Always striving to improve efficiency, save money and please patients, hospitals are investing in the latest technology inside the building as well as during facility construction.

Advancing technology not only aids the design and construction process in health care, it is increasingly driving health care projects, according to the 2020 Hospital Construction Survey conducted by the American Society for Health Care Engineering’s (ASHE’s) Health Facilities Management magazine. When asked what percentage of health care projects in the past three years have been driven by technology upgrades, two-thirds of respondents said that up to 30% of renovation projects were driven by technology.

Asked what building technology systems in the main hospital inpatient building are being replaced or upgraded (see charts, page 26), most respondents named building automation systems (BASs). The survey shows that 31% are replacing/upgrading their BASs; 11% replaced/upgraded their BASs in the past two years; and 13% plan to upgrade or replace their BASs in the next year or two.

BASs, which are capable of supporting energy efficiencies and integrating with other types of software to offer greater control, remain extremely critical to facilities managers. “Building controls and automation is still a big issue, especially, I think, for smaller facilities,” says 2020 ASHE President Jeffrey E. Henne, FASHE, CHSP-FSM, CHEP, CHC, safety and emergency manager at the University of Pennsylvania Health System, Philadelphia. “We have tied temperature and humidity into BAS.”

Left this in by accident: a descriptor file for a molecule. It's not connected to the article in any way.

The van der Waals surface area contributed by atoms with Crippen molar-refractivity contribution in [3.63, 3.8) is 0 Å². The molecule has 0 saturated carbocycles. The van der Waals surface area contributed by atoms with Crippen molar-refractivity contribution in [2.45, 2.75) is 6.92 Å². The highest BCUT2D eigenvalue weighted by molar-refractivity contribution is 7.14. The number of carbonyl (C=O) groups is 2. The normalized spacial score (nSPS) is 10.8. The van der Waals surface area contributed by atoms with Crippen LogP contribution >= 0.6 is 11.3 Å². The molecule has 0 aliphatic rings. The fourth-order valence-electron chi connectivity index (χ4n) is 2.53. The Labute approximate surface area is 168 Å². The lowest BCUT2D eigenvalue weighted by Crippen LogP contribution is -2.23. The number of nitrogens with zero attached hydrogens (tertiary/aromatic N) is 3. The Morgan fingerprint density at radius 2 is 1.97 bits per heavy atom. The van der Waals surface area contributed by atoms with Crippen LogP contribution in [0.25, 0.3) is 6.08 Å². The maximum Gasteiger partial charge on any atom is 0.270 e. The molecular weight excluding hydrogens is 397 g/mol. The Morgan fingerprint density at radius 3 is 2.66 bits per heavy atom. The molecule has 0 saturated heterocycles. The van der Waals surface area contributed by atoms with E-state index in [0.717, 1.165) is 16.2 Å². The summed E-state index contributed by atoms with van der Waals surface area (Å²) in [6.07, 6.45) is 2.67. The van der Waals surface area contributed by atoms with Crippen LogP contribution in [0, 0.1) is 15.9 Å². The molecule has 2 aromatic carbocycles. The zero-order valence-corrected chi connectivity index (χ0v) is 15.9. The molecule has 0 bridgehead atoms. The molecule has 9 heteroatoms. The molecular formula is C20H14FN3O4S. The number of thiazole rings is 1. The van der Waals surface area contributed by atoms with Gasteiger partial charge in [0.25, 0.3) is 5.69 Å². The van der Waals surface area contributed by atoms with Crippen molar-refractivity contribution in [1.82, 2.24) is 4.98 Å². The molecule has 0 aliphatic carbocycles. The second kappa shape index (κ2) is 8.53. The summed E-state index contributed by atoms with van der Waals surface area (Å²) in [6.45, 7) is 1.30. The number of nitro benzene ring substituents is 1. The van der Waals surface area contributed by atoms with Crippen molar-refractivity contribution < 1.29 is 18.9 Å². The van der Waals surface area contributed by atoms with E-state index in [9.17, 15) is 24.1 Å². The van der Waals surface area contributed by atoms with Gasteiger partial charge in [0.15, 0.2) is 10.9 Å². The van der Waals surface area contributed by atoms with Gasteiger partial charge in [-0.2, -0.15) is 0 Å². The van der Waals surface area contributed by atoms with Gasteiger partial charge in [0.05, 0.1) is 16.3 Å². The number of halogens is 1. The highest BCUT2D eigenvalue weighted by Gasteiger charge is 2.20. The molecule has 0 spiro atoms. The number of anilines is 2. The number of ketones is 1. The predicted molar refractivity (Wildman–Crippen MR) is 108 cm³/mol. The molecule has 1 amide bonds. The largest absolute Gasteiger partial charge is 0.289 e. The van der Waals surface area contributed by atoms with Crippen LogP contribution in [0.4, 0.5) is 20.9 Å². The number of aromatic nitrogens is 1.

Other building technologies that ranked high on the survey for current projects include temperature and humidity monitoring and nurse call systems. Security systems (access control and CCTV) and fire alarm/protection systems are each being replaced or upgraded by 18% of respondents, demonstrating the priority hospitals place on patient safety. 

Upgrades to temperature systems is driven by regulations for monitoring refrigerators, freezers and other temperature-controlled areas. Hospitals must also comply with guidelines on humidity monitoring for sterile storage, operating rooms, treatment rooms, pharmacies and laboratories. ASHE has developed numerous compliance tools to help hospitals meet quickly changing regulations and standards.

Hospitals also continue to fund the infrastructure upgrades needed to operate and integrate building technology and systems. In terms of data infrastructure (wired, wireless and cable), more than 30% of respondents are currently upgrading or replacing these systems. 

Approximately 13% are replacing or upgrading network infrastructure (LAN, WAN, routers and switches). And, in an increasingly digital world, cybersecurity is critical to every hospital, Henne says. 

“Cybersecurity is a very important piece to any infrastructure in the hospital,” he says. “The [information technology] department has a very tough job maintaining any threats or viruses that may occur.”